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CSS: Transitions and Transforms

Flipping cards in 3D


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CSS: Transitions and Transforms

with Joseph Lowery

Video: Flipping cards in 3D

On web pages, screen real estate is often at a premium, and designers are always on the search for new techniques to hide and reveal content selectively. This movie will show you how to add a 3D card flip to your content control arsenal. We'll even throw in a JavaScript powered slide reveal for those browsers that don't support the 3D transforms. Let's start by taking a look at the web page, so you can see where we're going. As I hover over each of the paintings, it spins on its Y axis.

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CSS: Transitions and Transforms
2h 25m Intermediate Jul 11, 2012

Viewers: in countries Watching now:

With robust and ever-increasing browser support, it is now possible to take advantage of expressive CSS3 capabilities across modern browsers. In this course, Joseph Lowery explores the possibilities of the new coding options, which animate well over 50 different properties automatically or interactively, and how they open the door to enhanced user experiences. This course covers the range from simple to complex transitions, including 2D and 3D transforms, and illustrates how transitions are expedited in various web authoring tools, as well as Dreamweaver. The course also contains a start-to-finish interactive slideshow project that allows you to practice and see the transitions and transforms immediately in action.

Topics include:
  • Understanding transition basics
  • Working with 2D and 3D transforms
  • Animating color changes
  • Fading objects
  • Changing the size of page elements and fonts
  • Transitioning multiple properties at the same time
  • Understanding keyframes and animations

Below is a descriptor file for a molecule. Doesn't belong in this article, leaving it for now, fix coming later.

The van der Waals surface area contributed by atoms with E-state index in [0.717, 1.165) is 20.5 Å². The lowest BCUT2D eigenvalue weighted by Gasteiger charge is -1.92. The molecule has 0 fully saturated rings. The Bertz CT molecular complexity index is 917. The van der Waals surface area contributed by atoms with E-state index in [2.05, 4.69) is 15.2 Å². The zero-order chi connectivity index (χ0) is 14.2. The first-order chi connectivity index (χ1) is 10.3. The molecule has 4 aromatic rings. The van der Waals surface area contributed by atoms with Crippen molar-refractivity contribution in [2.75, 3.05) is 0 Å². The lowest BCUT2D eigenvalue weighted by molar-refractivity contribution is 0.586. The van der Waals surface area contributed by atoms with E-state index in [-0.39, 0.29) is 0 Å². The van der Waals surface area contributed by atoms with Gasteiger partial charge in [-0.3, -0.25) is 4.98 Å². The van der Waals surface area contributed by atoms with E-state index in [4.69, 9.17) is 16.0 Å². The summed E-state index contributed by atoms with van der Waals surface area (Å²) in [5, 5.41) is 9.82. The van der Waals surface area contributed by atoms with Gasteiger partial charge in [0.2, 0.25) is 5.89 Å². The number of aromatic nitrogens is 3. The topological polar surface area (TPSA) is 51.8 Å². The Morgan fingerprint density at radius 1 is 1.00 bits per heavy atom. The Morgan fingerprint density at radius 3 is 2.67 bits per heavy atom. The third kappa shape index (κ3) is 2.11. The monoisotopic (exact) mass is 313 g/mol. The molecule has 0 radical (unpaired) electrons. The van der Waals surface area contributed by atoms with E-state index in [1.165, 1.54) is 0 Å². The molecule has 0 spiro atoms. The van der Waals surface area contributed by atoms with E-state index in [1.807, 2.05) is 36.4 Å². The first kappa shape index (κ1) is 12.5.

• Working in the z-index
  • Adding JavaScript interactivity
  • Crafting transitions in Dreamweaver
Subjects:
Web Web Design Web Development
Software:
CSS
Author:
Joseph Lowery

Flipping cards in 3D

On web pages, screen real estate is often at a premium, and designers are always on the search for new techniques to hide and reveal content selectively. This movie will show you how to add a 3D card flip to your content control arsenal. We'll even throw in a JavaScript powered slide reveal for those browsers that don't support the 3D transforms. Let's start by taking a look at the web page, so you can see where we're going. As I hover over each of the paintings, it spins on its Y axis.

But instead of showing the painting in reverse, related secondary content is displayed. And when I move off one painting and on to another, the first one reverses its card flip, while the second one flips over. So as you move around, you get a nice little card flip dance going on. Now if we take a look at the page in a non-supporting browser, you'll see the same content, but instead of a 3D flip, you get a 2D slide. How is that for a graceful degradation? Let me show you how it's all done.

I've opened the about.htm file from Chapter 4/ 04_02/about folder in my code editor. Starting in the head area, you can see I have three JavaScript files I want to draw your attention to, beginning on line 15. The first brings in the latest version of the popular jQuery library, next, we included jQuery based easing library to smooth out our non-CSS transitions, and finally, I've linked in the most recent version of Modernizr, which we'll use to detect whether browsers can support CSS 3D transforms.

Browsers that can, will get one set of classes added to specific div tags that will flip the initial content away and flip in the secondary content. While browsers that don't support CSS 3D transforms will have the content animated from the bottom up. So right below those three includes I have a script tag that contains the functionality that handles this code swapping. Let me scroll down just a bit. The opening statement on line 20, if ($('html').hasClass('csstransforms3d')), checks to see if the browser supports the property, and if so, it removes the Class slide, as you see on line 21, and substitutes flip.

Then, if selector with the flip Class is hovered over, it toggles between adding the class "theFlip" and removing it. Now if the browser does not support the csstransforms3d property, the function that starts on line 31 kicks in. Here, the slide class is left in place and a slide up animation is toggled on and off. Now before we get to the CSS, I want to show you the HTML structure of each of the artworks. So let's scroll on down, I'll go down to around line 76 or so, and the div with the ID of theArt is where there is a group of four slides.